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    moonji's Avatar
    moonji Posts: 1, Reputation: 1
    New Member

    Feb 28, 2012, 03:49 AM
    Are sponges or poriferans omnivores?
    If 'carnivore' term can be used for cnidarians then can 'omnivore' be used for sponges ?
    RickJ's Avatar
    RickJ Posts: 7,762, Reputation: 864
    Uber Member

    Feb 28, 2012, 06:27 AM
    Yes, sponges are omnivorous. They feed on bacteria. See info here .
    gnahcd's Avatar
    gnahcd Posts: 215, Reputation: 39
    Full Member

    Jul 7, 2012, 02:09 AM
    "Omnivorous" is the feeding strategy where an organism feeds on other organisms from at least two of the different kingdoms of life, like the bacteria, protists, algae and especially plants and animals. An organism that eats plants and animals can be called omnivorous. The website states that sponges eat phytoplankton, bacteria and bits. Since bits, phytoplankton and bacteria are from different kingdoms, the omnivorous description is appropriate. "Carnivorous" means that an organism feeds only on animals. The website talks of species of sponges with a more carnivorous diet, as they feed on fish and crustaceans. (The website not clear whether the sponges can also eat bits.)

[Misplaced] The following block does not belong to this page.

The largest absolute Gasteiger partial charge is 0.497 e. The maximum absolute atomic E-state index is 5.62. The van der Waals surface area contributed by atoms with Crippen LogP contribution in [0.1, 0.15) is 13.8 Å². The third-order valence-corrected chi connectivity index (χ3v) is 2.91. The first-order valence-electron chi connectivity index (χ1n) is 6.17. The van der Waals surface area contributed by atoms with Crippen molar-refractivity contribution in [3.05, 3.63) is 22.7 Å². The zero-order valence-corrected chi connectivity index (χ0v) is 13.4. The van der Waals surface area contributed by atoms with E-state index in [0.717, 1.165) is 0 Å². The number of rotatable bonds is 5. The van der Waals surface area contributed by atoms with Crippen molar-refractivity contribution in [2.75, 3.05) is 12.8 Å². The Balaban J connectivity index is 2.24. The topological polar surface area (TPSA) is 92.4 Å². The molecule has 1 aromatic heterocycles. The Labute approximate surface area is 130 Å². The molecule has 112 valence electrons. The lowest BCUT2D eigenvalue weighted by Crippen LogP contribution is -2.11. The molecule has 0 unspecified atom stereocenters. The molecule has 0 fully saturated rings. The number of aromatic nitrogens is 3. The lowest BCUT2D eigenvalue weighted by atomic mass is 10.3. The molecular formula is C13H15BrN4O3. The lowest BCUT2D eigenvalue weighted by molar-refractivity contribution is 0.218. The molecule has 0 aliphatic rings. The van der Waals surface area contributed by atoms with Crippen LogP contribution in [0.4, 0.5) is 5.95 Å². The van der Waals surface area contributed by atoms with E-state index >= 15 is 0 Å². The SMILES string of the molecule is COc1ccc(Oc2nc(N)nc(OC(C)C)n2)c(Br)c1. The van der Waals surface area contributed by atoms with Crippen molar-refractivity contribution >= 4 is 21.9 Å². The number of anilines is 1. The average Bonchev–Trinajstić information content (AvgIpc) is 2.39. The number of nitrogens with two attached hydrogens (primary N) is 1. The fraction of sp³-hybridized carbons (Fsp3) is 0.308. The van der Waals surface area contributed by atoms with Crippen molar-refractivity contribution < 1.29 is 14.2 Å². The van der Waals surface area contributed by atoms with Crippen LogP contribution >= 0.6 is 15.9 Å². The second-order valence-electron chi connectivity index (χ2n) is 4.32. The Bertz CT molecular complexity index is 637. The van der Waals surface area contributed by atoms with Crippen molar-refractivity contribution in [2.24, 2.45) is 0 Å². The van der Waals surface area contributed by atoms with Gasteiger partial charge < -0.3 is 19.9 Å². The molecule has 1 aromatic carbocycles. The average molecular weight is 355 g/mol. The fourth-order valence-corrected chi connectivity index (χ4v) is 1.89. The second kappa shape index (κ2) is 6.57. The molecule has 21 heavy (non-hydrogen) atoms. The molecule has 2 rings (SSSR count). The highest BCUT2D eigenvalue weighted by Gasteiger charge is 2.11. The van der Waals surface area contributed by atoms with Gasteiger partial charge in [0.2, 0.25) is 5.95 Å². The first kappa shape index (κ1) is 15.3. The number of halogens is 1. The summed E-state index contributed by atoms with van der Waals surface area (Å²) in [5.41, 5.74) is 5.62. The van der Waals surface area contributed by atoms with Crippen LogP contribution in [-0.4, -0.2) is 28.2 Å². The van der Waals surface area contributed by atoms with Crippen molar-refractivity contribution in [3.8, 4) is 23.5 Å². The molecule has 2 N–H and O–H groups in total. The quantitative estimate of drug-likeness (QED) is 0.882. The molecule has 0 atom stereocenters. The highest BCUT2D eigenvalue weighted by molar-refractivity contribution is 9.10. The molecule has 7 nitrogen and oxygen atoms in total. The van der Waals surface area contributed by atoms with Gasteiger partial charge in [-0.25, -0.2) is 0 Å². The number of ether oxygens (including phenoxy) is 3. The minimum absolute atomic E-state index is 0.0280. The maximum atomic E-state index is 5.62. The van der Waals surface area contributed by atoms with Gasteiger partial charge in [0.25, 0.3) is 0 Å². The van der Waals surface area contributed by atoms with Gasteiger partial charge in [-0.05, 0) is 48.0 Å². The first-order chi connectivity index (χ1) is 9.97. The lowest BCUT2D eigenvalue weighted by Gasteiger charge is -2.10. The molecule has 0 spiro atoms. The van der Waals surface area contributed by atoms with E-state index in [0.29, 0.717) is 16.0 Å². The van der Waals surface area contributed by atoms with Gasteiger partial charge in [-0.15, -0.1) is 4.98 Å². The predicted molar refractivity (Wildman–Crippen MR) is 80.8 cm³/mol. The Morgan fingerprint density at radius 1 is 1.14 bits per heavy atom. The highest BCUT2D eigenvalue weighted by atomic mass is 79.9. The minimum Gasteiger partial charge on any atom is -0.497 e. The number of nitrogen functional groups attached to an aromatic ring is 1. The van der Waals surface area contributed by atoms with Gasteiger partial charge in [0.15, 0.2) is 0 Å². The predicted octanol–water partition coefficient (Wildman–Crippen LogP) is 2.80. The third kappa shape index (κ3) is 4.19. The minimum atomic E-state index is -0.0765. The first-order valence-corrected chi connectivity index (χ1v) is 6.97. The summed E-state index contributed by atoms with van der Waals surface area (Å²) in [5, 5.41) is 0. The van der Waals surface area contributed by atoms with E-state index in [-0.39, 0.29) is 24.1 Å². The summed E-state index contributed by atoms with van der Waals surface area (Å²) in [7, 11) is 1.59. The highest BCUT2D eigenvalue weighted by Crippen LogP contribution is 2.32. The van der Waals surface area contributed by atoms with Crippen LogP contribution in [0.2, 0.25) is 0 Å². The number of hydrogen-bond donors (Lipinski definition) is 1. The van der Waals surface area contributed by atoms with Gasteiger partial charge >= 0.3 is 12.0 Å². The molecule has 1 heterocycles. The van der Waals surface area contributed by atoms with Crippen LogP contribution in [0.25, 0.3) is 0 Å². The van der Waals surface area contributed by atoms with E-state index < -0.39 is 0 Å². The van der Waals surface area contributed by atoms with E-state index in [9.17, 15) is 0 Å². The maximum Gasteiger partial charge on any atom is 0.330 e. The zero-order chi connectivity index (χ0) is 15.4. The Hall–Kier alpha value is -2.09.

Cnidarians are the jellyfish and corals, and most of them are carnivorous, but there are corals, who are completely dependent on a symbiotic relationship with dinoflaggellates to assist them with photosynthesis of their energy, making them essentially just like plants.

    Organisms that feed on plants are called herbivores. Plants can also be carnivorous!

    Your if/then question is a non sequitur.

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